For example,

[1-4]

will be transformed to

(1|2|3|4)

Turn special operators into basic operators

To simplify the complexity, only basic operators (alternation, concatenation, and closure) are supported, all other operators must be transformed to combinations of these basic operators before they can be transformed to a NFA.

For example,

a+

will be transformed to

aa*

After above steps, the RE should now only composed of basic operators and operands (in cluding parentheses).

Transforming RE to stack-form

REs are transformed to NFA using Thompson's Construction.

Before RE is transformed to NFA, it is transformed to stack form first.

To give you an example, assume we have a regular expression ab|c, it will be transformed to:

a b CONCATENATION c ALTERNATION

(The top of the stack is at the right)

After transformed to Stack form, transform REs to NFA is fairly easy. But now, how do we transform RE to stack form?

We need 2 data structure: a stack for all elements (stack S) and a stack for operators (stack O). Stack S is the final output. Stack O is used as temperary storage.

Now look at elements in the RE, assuming they are all identified in advance:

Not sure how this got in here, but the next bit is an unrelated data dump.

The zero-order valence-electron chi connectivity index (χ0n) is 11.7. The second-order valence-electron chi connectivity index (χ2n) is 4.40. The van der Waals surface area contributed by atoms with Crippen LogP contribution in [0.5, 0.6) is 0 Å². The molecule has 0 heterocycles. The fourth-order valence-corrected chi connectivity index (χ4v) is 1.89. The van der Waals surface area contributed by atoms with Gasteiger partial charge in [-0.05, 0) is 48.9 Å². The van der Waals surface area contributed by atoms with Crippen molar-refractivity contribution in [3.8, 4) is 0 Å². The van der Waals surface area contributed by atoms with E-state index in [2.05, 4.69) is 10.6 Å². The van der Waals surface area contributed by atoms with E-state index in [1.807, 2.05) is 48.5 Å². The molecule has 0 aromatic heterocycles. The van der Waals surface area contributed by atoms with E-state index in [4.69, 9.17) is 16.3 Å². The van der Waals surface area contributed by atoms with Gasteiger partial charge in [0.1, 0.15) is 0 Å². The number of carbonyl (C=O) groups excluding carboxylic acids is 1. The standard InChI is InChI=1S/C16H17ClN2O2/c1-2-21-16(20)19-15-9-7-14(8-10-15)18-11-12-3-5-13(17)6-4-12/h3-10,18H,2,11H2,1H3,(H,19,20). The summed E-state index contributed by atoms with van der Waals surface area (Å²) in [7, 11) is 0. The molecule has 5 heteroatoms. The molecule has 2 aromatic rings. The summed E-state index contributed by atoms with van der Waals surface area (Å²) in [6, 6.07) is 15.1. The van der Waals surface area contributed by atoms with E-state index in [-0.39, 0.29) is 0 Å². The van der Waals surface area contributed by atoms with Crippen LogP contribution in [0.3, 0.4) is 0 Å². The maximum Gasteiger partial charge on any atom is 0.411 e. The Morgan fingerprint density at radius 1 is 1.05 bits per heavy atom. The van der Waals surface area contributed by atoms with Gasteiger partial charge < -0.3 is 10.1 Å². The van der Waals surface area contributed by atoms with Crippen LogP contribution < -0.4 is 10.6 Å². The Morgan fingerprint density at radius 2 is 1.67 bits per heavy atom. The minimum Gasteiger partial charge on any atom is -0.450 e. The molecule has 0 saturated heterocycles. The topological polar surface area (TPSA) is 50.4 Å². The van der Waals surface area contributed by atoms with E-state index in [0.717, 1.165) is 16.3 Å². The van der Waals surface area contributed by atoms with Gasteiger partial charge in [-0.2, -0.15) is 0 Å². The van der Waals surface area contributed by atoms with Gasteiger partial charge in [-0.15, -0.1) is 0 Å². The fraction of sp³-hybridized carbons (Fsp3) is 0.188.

a CONCATENATION b ALTERNATION c EOF

The first is a, it is put directly into stack S.

The second is CONCATENATION, it is put into stack O first, since we don't know whether it is safe to push it into stack S (or, we know it's not). The reason is, the second operator haven't show up yet. Also, the operators after it might have higher precedence, or they have to be performed first. In this case, the operator can only be pushed into the stack after these operators with higher precedence are pushed into stack.

Then b is read. It is pushed into stack S directly.

When ALTERNATION is read, its precedence is compared against that of the top operator os stack O, in this case, CONCATENATION. Since ALTERNATION has lower precedence, the CONCATENATION is taken out from stack O, and pushed into stack O. It is pushed into stack O because an operator after it with lower precedence is encountered, and that means it CONCATENATION can be safely performed.